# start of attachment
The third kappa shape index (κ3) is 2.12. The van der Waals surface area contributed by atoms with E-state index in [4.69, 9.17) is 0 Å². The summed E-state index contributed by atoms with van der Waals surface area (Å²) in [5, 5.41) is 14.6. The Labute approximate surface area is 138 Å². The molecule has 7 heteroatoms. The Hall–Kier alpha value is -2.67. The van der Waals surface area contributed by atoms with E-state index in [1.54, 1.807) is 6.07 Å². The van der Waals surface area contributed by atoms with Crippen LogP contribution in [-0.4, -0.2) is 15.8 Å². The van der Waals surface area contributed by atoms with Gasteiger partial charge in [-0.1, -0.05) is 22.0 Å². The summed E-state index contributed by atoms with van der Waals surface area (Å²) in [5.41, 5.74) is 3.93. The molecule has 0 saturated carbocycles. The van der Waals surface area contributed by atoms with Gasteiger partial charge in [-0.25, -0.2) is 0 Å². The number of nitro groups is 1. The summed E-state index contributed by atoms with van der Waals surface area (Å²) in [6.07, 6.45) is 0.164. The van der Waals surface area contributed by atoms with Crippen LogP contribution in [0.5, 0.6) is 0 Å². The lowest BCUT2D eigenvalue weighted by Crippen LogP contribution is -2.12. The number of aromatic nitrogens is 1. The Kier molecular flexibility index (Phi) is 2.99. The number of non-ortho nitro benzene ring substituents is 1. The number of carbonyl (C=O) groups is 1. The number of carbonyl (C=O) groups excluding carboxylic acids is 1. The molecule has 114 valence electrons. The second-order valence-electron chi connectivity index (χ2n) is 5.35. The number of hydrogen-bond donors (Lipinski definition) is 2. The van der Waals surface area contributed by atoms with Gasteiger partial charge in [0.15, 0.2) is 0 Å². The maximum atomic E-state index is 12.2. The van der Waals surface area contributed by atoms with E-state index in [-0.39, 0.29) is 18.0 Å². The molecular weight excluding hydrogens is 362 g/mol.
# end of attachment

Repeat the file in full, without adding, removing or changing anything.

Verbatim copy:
The third kappa shape index (κ3) is 2.12. The van der Waals surface area contributed by atoms with E-state index in [4.69, 9.17) is 0 Å². The summed E-state index contributed by atoms with van der Waals surface area (Å²) in [5, 5.41) is 14.6. The Labute approximate surface area is 138 Å². The molecule has 7 heteroatoms. The Hall–Kier alpha value is -2.67. The van der Waals surface area contributed by atoms with E-state index in [1.54, 1.807) is 6.07 Å². The van der Waals surface area contributed by atoms with Crippen LogP contribution in [-0.4, -0.2) is 15.8 Å². The van der Waals surface area contributed by atoms with Gasteiger partial charge in [-0.1, -0.05) is 22.0 Å². The summed E-state index contributed by atoms with van der Waals surface area (Å²) in [5.41, 5.74) is 3.93. The molecule has 0 saturated carbocycles. The van der Waals surface area contributed by atoms with Gasteiger partial charge in [-0.25, -0.2) is 0 Å². The number of nitro groups is 1. The summed E-state index contributed by atoms with van der Waals surface area (Å²) in [6.07, 6.45) is 0.164. The van der Waals surface area contributed by atoms with Crippen LogP contribution in [0.5, 0.6) is 0 Å². The lowest BCUT2D eigenvalue weighted by Crippen LogP contribution is -2.12. The number of aromatic nitrogens is 1. The Kier molecular flexibility index (Phi) is 2.99. The number of non-ortho nitro benzene ring substituents is 1. The number of carbonyl (C=O) groups is 1. The number of carbonyl (C=O) groups excluding carboxylic acids is 1. The molecule has 114 valence electrons. The second-order valence-electron chi connectivity index (χ2n) is 5.35. The number of hydrogen-bond donors (Lipinski definition) is 2. The van der Waals surface area contributed by atoms with Gasteiger partial charge in [0.15, 0.2) is 0 Å². The maximum atomic E-state index is 12.2. The van der Waals surface area contributed by atoms with E-state index in [-0.39, 0.29) is 18.0 Å². The molecular weight excluding hydrogens is 362 g/mol.